Dean Close has been protesting, as usual, against our amuse-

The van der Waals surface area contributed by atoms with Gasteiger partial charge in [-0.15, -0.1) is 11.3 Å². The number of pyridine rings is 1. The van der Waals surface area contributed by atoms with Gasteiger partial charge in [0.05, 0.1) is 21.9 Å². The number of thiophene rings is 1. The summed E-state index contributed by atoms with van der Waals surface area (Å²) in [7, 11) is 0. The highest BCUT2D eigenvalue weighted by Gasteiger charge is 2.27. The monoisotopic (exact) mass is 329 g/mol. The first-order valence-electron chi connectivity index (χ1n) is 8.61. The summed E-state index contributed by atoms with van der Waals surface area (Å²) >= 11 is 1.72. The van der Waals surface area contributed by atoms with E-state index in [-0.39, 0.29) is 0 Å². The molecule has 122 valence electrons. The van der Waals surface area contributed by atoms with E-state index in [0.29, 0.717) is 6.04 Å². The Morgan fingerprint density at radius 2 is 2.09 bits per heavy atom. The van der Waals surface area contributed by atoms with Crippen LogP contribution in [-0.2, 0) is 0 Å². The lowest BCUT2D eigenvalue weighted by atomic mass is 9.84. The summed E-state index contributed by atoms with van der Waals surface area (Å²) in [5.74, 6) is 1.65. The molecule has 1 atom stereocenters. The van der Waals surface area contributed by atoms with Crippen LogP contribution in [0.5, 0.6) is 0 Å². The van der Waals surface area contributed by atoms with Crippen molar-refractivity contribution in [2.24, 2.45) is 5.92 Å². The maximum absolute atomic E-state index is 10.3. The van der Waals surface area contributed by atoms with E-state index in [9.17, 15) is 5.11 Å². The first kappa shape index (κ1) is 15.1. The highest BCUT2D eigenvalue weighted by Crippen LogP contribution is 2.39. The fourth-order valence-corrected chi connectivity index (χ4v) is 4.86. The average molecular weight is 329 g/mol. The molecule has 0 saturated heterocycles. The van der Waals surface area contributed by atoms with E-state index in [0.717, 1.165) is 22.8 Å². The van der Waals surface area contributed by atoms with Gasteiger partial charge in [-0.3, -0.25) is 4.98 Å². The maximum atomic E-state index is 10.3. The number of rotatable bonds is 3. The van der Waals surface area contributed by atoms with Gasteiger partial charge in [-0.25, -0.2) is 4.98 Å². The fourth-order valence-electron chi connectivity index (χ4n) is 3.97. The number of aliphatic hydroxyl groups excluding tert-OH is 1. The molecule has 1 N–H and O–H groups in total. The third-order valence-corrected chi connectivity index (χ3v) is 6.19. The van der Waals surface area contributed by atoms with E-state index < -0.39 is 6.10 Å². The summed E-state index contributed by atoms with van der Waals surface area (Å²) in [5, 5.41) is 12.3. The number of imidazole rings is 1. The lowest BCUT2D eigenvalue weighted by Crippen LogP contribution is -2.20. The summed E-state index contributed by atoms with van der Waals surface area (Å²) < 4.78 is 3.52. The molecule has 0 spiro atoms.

ments, theatres, races, &c., because they are the cause of so much wickedness,—probably he meant the occasion. We wonder who has ever yet proved that amusements are the occasion of more wickedness than ordinary business,—or indeed so much P Is gambling on the race-course worse than gambling on the Stock Exchange? Are not Bulls and Bears often at least as dishonest as the fastest betting men ? Is there any theatre which demo- aalizes men like dishonest or merely half-honest clergymen, who look askance at the difficulties which are seriously presented to them, and recommend a tutoring process by which, without being -answered, they may be got rid of? The world,—business and pleasure,—is no doubt bad enough, but the parasitic vices which grow up round business are quite as bad, we think, as those which grow up round amusement. Moreover, the only effect of -suppressing the latter altogether would be to double, and more than double, the number of parasites that cling to the former. We suspect business without amusement would soon become very evil indeed. The Dean would do better by attempting to purify both, than by attempting to suppress either.